Tales from the peloton, July 26, 2007
Can Cadel take the top step of the podium in Paris?
Cadel Evans knows he's been beaten by cheats before. Despite the omnipresent doping controversy at this year's Tour de France, the Australian is focused on nothing other than bringing his country its first Tour victory, reports Cyclingnews' Greg Johnson.
Australia's reputation on the international cycling scene has skyrocketed in the past 15 years, with the country now considered among the top cycling nations in the world, especially in the hyper-competitive area of men's road cycling. Despite its successes at almost all other levels and disciplines of the sport, one victory has eluded its riders: a Grand Tour victory. The Tour de France's maillot jaune has been worn by several Australian riders, most recently by a flying Brad McGee and a tenacious Stuart O'Grady. But to take the leader's jersey as the race hits the mountains and reaches its destination in Paris is another thing. The country's greatest road cyclist, Phil Anderson, came close twice during the '80s, finishing in fifth place in both 1982 and '85. However, Anderson did secure the maillot blanc of the race's leading 'young rider' in 1981.
More than two decades would pass before another rider matched Anderson's accomplishment, with Davitamon-Lotto's Cadel Evans finishing fifth in the general classification at last year's Tour. The 30 year-old Evans is currently on track to become the highest place finisher of all his countrymen at the world's most prestigious race, as he effectively holds second place on GC, but it's one position higher Evans is eyeing off.
"Back in London we had two goals," Predictor-Lotto team manager Marc Sergeant explained on Tuesday's rest day. "The first was to win a stage, which we did with Robbie [McEwen]. The second was to be on the podium in Paris with Cadel, and right at this moment he is in third place with five days to go. So we're on schedule. We're going to need to do everything we can to keep him there or maybe to improve."
A lot can happen in two days at a Grand Tour, and the period since Sergeant made the comments hasn't been any different. Since then the Tour's leader, Michael Rasmussen, has been sacked by his Dutch Rabobank ProTour squad. The Dane's sacking should see Evans take back second place on GC once the order reshuffles at the end of today's stage - depending on how the day unfolds, of course.
"To be honest, I am happy to have [the mountains] behind us," he wrote on his website, cadel.com.au. "[The stage was] a bit of a mess at the start, with some riders trying to protest. I thought we were here to race our bikes, not to make political statements."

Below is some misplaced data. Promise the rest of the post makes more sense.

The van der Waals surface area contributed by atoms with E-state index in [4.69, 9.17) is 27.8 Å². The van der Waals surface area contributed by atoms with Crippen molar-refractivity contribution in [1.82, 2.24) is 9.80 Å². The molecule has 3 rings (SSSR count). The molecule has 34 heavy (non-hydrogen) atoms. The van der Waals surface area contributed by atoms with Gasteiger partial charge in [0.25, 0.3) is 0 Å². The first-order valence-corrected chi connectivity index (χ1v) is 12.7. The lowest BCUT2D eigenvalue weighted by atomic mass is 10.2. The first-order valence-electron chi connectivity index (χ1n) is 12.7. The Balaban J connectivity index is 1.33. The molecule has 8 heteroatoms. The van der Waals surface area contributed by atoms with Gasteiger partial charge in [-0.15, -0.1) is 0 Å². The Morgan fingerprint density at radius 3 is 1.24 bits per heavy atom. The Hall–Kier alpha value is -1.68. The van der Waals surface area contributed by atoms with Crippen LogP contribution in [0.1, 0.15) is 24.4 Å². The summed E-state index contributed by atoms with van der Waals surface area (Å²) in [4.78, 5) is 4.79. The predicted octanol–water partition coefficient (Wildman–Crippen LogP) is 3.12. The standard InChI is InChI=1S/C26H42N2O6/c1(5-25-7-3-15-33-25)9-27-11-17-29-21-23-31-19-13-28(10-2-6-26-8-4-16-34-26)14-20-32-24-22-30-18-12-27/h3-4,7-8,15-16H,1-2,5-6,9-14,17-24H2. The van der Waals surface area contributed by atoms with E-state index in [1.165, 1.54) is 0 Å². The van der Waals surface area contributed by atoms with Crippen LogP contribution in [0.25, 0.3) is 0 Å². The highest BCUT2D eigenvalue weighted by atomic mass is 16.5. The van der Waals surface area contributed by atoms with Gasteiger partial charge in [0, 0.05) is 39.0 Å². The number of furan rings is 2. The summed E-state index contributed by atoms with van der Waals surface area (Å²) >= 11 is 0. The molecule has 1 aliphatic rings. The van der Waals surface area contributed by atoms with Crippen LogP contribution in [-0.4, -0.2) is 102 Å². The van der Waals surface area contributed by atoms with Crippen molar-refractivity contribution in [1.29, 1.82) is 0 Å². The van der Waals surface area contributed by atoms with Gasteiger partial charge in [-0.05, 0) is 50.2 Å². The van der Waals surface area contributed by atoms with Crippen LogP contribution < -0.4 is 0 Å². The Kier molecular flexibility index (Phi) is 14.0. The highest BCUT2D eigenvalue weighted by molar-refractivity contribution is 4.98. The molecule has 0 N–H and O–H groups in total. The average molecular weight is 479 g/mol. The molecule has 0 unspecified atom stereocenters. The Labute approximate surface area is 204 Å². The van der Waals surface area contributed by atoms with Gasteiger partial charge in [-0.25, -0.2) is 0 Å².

Rasmussen's removal from the standings sees Evans sitting 1.53 behind race leader Alberto Contador (Discovery Channel), a significantly smaller margin than the 5.03 minutes the Rabobank rider had over him. The change at the pointy end of the leader board sees the dual mountain bike World Cup champion have a genuine chance at riding into Paris with the maillot jaune on his shoulders this Sunday.
Pulling back nearly two minutes on 24 year-old Contador will be no easy feat, especially as the youngster's American teammate Levi Leipheimer holds third place, allowing the pair to double up against Evans. But there are no more mountain stages for Disco to 'one-two' the solo Australian, as they did in stage 16. Further, Evans is determined to give the remaining 601 kilometres of the Tour de France everything he's got, and with compatriot McEwen out of the race his Belgian team's resources will be entirely dedicated to the general classification effort.
Evans is no stranger to taking a Grand Tour's leader's jersey when it counts. He won the maglia rosa of the 2002 Giro d'Italia on stage 16, the toughest stage of that year's Giro. It was a stunning accomplishment for the shy former mountain bike racer. The following day, Evans had a 'shocker' and cracked spectacularly on the tough ascent to the mountaintop finish at Folgaria Passo Coé, losing 15'00 to eventual race winner Paolo Savoldelli in the last nine kilometres. But unlike some recent performances, he didn't then come back in 'super-human' fashion; rather, he silently and stoically finished the Giro and won a legion of fans in Italy, who witnessed the humanity of an athlete blowing up but refusing to give in.
That incident on May 30, 2002, haunted Evans for years and it's likely to only strengthen his resolve to ride the time trial of his life this Saturday. In the first ITT of this year's Tour, Evans finished second to now-disgraced Alexandre Vinokourov, but he also came in 1.04 faster than Contador, who's known more for his climbing than his time trialing ability. Further, the parcours of this Saturday's 55.5km race against the clock is technical but quite flat, compared to the hilly profile of the first ITT. It is more likely to suit a rider of Evans' qualities, rather than the lighter Contador.